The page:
Brother

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I don’t think of you as often as I should. In fact I’m not even sure when it was you died, and the memories I do have of you are mostly about you dying. I can picture us running on a beach one day, in the false sepia tone of a memory I feel I must have taken from a photograph… but mostly you have gone – an odd, blank void in a memory that I’ve otherwise packed full of colour, and happy days that my memory has probably trickily stitched together from disparate moments of childish bliss.

But I do remember long hot summer afternoons watching motes dance in the sun that came in shafts through the window of the bedroom we shared – you on the bottom bunk, me on the top (I was the eldest, after all). You would have been sleeping on your side, as you often did during what I imagine was your last year, and I would have been sitting with my back to the wardrobe, listless, probably bored. Wishing you would get up and do something with me. I don’t know whether you ever even managed to ride a bike without stabilisers or learn to swim.

And of course, you couldn’t get up. You were always dying – for as long as I knew you. Sometimes weeks would pass when you were away, in hospital somewhere. I’m sure you were sent to London as our parents sought ever more desperately for options to save you. I remember something about your spleen in particular being a big deal for everybody. Perhaps that was a last, desperate roll of the die for you.

I know you were away a lot, because I was often at Flea’s house, under the watch of Flea’s fat, fussy mother and her huge, beaming face. She’s still alive and looks more like Tom Bombadil with every passing day, but Flea’s dad died suddenly a couple of years ago, and he himself has had a minor stroke. As if by some piece of circular logic, his kids now go to school with your nephew and niece.

We stayed up late to watch Live and Let Die in front of their fire during the Spleen Incident and it was a happy time for me, but I’ve seen the photographs of you in hospital beds – smiling even though the beds look uncomfortable with their thin mattresses and tangled sheets and white, tubular frames. I can imagine exactly what it would sound like to rap a coin on those frames – a hollow musical ‘thunk’ – but I can’t imagine at all what it would have been like for you to lie there for days at a time drinking lukewarm orange juice from the plastic jug on the table next to you in those photographs.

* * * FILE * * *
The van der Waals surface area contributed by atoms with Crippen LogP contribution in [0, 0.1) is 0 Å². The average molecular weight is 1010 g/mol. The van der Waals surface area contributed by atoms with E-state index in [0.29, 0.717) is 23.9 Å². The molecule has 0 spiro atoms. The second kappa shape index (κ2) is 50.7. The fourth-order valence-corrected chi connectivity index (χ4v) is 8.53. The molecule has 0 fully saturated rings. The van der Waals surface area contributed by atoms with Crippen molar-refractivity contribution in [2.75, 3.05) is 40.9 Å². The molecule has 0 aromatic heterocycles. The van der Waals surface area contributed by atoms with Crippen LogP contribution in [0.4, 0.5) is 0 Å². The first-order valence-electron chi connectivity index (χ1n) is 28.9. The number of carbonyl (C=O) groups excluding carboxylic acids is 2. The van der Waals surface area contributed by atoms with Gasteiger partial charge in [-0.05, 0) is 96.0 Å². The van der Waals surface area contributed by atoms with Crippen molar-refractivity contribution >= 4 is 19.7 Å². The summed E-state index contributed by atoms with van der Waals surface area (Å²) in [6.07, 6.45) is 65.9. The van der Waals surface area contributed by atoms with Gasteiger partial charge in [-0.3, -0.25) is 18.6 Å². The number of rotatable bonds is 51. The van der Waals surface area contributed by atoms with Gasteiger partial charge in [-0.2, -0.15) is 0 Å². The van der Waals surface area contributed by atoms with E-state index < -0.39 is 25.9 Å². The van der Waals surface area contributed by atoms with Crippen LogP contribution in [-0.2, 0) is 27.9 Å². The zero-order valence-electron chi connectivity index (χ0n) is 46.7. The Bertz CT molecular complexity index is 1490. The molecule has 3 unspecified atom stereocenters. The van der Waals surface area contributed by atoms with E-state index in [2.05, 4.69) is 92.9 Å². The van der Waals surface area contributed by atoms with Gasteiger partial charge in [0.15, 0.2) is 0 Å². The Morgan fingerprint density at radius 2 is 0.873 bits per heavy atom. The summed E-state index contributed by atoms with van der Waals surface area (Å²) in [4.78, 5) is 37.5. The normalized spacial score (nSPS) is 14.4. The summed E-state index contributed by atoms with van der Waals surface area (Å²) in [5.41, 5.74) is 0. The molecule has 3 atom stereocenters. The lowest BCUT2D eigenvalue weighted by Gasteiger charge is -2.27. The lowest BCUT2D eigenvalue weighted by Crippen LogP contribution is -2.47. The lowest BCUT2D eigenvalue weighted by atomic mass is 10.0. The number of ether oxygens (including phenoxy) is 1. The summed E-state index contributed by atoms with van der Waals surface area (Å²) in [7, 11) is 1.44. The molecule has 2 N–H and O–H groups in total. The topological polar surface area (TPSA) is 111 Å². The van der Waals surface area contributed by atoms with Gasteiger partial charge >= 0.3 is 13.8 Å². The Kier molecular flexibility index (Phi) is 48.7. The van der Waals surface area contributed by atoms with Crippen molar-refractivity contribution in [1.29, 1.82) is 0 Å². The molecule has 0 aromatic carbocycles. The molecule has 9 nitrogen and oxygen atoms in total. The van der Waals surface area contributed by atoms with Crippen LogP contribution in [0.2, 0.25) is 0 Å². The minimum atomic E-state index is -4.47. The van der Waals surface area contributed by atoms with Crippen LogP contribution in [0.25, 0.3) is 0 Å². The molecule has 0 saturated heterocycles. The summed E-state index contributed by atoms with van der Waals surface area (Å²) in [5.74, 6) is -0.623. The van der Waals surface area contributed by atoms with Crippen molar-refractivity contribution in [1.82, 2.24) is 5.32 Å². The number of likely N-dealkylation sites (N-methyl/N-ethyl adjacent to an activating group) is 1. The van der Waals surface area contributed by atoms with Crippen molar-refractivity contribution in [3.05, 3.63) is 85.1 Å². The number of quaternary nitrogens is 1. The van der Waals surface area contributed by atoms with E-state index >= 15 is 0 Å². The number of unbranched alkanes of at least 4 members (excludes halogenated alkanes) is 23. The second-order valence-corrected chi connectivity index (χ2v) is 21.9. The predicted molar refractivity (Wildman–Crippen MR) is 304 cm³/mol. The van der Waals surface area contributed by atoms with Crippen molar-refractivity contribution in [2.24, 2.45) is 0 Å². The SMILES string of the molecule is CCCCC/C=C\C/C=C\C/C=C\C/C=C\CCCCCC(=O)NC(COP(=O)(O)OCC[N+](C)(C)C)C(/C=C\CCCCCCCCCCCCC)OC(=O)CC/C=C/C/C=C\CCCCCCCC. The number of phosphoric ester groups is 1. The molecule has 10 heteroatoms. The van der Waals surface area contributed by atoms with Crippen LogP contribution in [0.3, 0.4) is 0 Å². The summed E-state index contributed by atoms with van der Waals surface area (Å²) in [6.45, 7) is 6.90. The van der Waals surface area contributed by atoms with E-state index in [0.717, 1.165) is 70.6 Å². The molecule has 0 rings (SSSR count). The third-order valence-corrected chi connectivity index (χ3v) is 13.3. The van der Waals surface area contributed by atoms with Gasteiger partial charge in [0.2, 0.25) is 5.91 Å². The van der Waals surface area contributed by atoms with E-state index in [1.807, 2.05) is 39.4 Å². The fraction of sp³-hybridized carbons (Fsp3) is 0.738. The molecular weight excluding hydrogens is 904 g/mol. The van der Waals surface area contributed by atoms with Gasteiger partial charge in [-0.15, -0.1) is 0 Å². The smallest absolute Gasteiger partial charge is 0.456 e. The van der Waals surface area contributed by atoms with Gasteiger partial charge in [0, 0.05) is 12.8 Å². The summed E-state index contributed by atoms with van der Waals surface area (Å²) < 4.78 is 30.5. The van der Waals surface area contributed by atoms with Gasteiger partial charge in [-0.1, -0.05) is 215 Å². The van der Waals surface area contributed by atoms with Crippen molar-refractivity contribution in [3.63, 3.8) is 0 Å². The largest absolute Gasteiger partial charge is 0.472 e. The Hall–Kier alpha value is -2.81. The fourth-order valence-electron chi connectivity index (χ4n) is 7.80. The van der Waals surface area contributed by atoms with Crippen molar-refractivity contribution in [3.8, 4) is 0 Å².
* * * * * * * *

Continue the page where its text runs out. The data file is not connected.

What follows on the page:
Perhaps I don’t want to imagine. I’ve never known whether you were in pain, or whether it was all just a minor inconvenience to you until the end at least – like a broken leg that nagged because you wanted to be up and about and playing football like the rest of us; chasing 99p ‘flyaway’ plastic footballs laughingly down the fields.

I think, though, that you were probably were in pain. How could you not have been? Leukaemia is an ugly word and sometimes I go to read about it on the internet, but it is full of long, equally ugly words about failing organs and bleeding, and a gamut of infections and painful overgrowths. I suspect I actively avoid it.

Today, the survival rates still aren’t particularly great – and I can only think they’d have been worse in the early 1980s. Mum and Dad must have known what was coming, but I imagine they would have kept it from you because they were great at shielding us all from pain. I had a brain tumour almost 6 years ago now. It must have been growing for a decade before that because of its size. It made me behave in odd ways and brought a lot of trouble for me because of my behaviour during that time, but the thing that stands out most from that time is that mum almost collapsed when she heard the diagnosis. She and Dad must really carry that burden deep. As a parent, I can’t even imagine what it would have been like for her

On the night you died, Grandma and Grandad D were babysitting me. I was making them watch Knight Rider. I remember Grandad was smoking a lot, and there had a huge wooden bowl full of nuts in to which he would reach, and pull out one to crack with a great metal nutcracker that otherwise only ever came out at Christmas.  I remember in particular because the smoke and the nut dust kept irritating my eyes (remember how bad my nut allergy was back then?) Mum and Dad came in and at first I thought they were laughing. I think even asked what was so funny.

But then one of them – I think Mum – said “Richard’s dead” through her tears. I remember how the words echoed in my head, and being hugged and cuddled, but also watching Knight Rider through my tears over someone’s shoulder (it was a particularly great episode). I guess I was somehow short-circuited. Or maybe just too young to really understand the finality of death.